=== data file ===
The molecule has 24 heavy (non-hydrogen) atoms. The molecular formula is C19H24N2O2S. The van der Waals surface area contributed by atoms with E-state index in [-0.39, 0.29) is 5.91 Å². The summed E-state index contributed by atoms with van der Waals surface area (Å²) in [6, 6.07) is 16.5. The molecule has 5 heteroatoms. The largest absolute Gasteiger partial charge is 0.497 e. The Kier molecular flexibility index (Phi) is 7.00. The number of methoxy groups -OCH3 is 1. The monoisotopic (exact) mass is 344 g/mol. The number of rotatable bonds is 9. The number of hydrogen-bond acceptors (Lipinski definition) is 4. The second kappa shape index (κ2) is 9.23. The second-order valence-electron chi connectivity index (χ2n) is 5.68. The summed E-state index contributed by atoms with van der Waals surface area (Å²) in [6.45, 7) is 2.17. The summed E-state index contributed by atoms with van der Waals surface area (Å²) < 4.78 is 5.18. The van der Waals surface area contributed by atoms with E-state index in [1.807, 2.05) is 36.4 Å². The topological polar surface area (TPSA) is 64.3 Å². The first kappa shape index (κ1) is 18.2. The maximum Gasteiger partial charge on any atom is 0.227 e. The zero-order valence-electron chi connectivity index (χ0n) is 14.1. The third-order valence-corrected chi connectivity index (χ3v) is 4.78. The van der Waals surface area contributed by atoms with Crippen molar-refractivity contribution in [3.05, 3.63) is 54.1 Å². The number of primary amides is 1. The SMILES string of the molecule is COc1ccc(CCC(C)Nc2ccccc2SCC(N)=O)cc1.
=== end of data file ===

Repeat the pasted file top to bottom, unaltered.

The molecule has 24 heavy (non-hydrogen) atoms. The molecular formula is C19H24N2O2S. The van der Waals surface area contributed by atoms with E-state index in [-0.39, 0.29) is 5.91 Å². The summed E-state index contributed by atoms with van der Waals surface area (Å²) in [6, 6.07) is 16.5. The molecule has 5 heteroatoms. The largest absolute Gasteiger partial charge is 0.497 e. The Kier molecular flexibility index (Phi) is 7.00. The number of methoxy groups -OCH3 is 1. The monoisotopic (exact) mass is 344 g/mol. The number of rotatable bonds is 9. The number of hydrogen-bond acceptors (Lipinski definition) is 4. The second kappa shape index (κ2) is 9.23. The second-order valence-electron chi connectivity index (χ2n) is 5.68. The summed E-state index contributed by atoms with van der Waals surface area (Å²) in [6.45, 7) is 2.17. The summed E-state index contributed by atoms with van der Waals surface area (Å²) < 4.78 is 5.18. The van der Waals surface area contributed by atoms with E-state index in [1.807, 2.05) is 36.4 Å². The topological polar surface area (TPSA) is 64.3 Å². The first kappa shape index (κ1) is 18.2. The maximum Gasteiger partial charge on any atom is 0.227 e. The zero-order valence-electron chi connectivity index (χ0n) is 14.1. The third-order valence-corrected chi connectivity index (χ3v) is 4.78. The van der Waals surface area contributed by atoms with Crippen molar-refractivity contribution in [3.05, 3.63) is 54.1 Å². The number of primary amides is 1. The SMILES string of the molecule is COc1ccc(CCC(C)Nc2ccccc2SCC(N)=O)cc1.